Active learning through MIKiR helps students learn about marine ecosystems
As teachers, we are happy to see our students excited and earnest about attending lessons. That’s what I feel right now, as my students in the fifth grade of SDN 010156 Seri Muka in Batu Bara district, North Sumtra are attending lessons happily and enthusiastically.
The key to their enthusiasm is MIKiR (Experiencing, Observing, Interaction, Communication and Reflection) approach which I implement in the classroom. I learned about the MIKiR approach while attending a teacher quality improvement training session held by Tanoto Foundation in Batu Bara in October 2018.
MIKiR is an active and creative learning approach introduced by Tanoto Foundation through PINTAR, its education quality improvement program.
Since I implemented MIKiR, teaching and learning activities have been more enjoyable. Students are able to better understand their lessons, with facilitation by teachers.
Some time ago, I gave a lesson about natural ecosystems. To help my students learn better, I created dioramas of land and marine ecosystems – I got this idea through Tanoto Foundation training in 2012.
My students responded enthusiastically to the dioramas. They were also keen to take on the group task of observing their surroundings and using the information to then create their own dioramas.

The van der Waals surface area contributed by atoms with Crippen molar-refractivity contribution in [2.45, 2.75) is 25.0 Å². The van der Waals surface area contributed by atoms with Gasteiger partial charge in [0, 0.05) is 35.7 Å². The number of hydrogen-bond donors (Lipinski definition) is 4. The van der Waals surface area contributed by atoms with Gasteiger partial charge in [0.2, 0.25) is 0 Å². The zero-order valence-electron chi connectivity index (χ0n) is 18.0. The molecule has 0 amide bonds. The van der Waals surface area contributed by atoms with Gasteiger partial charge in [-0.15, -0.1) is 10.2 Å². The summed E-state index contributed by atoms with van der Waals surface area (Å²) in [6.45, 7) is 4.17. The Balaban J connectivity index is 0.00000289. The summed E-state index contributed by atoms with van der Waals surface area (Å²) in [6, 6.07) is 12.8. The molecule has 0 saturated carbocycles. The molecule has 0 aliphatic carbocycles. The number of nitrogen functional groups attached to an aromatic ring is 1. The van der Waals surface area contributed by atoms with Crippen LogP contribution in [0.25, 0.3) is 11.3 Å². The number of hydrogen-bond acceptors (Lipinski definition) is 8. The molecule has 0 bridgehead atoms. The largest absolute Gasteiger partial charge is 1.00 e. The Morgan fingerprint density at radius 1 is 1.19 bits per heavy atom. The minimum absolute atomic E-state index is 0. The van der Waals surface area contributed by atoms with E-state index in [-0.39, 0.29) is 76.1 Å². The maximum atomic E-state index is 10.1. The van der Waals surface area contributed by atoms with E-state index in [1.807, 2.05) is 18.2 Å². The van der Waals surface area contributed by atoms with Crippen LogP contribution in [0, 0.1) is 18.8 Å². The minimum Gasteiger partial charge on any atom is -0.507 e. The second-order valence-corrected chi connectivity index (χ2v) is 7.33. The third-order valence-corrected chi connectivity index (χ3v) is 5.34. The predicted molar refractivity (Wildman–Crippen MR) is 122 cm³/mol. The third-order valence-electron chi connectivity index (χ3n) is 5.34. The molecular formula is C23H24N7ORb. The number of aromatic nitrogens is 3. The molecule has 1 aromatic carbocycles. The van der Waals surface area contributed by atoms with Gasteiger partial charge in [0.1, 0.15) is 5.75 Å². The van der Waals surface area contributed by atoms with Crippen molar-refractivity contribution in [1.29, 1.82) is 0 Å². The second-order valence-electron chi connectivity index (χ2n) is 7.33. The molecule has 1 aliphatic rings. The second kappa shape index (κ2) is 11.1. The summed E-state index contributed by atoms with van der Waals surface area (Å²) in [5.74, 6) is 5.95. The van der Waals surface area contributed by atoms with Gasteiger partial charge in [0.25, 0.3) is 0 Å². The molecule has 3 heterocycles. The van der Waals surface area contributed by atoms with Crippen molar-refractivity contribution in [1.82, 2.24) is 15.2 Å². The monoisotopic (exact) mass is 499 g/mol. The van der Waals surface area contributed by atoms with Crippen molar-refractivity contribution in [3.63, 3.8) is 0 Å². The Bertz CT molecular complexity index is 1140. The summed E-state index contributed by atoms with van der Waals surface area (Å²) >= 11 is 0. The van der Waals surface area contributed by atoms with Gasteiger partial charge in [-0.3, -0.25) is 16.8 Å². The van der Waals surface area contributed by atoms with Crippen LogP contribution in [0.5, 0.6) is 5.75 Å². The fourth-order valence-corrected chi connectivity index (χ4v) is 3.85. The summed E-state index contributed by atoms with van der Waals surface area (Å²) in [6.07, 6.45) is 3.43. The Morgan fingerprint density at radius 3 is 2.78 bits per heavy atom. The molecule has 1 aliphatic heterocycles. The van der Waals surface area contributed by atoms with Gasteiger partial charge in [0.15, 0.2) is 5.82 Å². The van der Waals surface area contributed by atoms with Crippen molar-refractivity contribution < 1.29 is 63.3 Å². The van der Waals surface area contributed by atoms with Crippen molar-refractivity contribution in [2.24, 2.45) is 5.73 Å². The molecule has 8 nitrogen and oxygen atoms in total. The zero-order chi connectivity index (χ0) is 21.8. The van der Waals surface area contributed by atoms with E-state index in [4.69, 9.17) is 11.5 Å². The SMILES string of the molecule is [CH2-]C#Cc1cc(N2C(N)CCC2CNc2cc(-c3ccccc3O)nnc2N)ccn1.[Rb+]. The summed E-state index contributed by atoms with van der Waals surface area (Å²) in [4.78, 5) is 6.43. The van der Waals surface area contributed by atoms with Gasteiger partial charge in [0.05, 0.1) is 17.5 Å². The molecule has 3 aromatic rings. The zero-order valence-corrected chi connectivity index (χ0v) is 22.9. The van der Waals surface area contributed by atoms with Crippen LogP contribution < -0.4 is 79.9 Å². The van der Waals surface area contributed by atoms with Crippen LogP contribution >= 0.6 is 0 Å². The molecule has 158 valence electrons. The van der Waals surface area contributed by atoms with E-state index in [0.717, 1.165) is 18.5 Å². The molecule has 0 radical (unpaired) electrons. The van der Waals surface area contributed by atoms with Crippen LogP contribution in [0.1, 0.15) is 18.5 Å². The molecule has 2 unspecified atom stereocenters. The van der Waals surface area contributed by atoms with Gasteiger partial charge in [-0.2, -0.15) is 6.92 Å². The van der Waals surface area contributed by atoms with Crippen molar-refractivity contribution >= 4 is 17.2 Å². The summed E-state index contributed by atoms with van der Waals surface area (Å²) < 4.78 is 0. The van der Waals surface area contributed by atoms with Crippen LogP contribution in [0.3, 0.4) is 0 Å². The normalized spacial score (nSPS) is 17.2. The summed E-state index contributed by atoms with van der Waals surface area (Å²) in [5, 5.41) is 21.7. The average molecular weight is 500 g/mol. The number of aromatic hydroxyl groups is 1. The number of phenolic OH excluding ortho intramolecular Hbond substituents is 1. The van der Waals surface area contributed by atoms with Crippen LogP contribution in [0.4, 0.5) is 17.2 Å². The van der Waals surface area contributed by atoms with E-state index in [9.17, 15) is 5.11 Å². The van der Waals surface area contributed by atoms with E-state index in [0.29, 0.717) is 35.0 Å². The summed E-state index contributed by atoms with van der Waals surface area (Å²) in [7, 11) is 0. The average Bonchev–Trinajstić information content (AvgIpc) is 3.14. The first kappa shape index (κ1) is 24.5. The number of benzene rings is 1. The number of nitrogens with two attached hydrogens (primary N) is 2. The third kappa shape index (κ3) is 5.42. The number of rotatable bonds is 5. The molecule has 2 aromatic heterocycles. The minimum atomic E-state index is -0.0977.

One of the groups made a diorama showcasing a marine ecosystem with various examples of sea creatures living in it, ranging from turtles to coral reefs. The group also brought in hermit crabs as live examples of marine creatures! Our school is near the beach, so the students were able to take this creative initiative.
This diorama activity incorporated all aspects of MIKiR. The students ‘experienced’ by observing land and marine ecosystems, and ‘interacted’ while working together to design their dioramas.
After finishing the diorama, the students presented the results of their work, thereby engaging in ‘communication’ among their groups. This presentation aspect helps to hone the students’ soft skills as it improves their confidence in conveying their ideas. The students also engaged in ‘reflection’ when they looked back on the knowledge they gained from the activity.
Some of the students talked about how there is a lot of plastic waste on the beach and how it is not good for the marine ecosystem. I helped them to understand the steps which can be taken to reduce this problem.
I think the MIKiR approach is really good for inspiring creativity not just in the students, but also in the teachers. This is because to implement MIKiR, teachers themselves have to come up with fun teaching and learning activities which incorporate all four aspects of the approach while getting the lessons across.
This article was written by Nurul Hasanah, fifth grade teacher at SDN 010156 Sei Muka, Talawi District, Batu Bara Regency, North Sumatra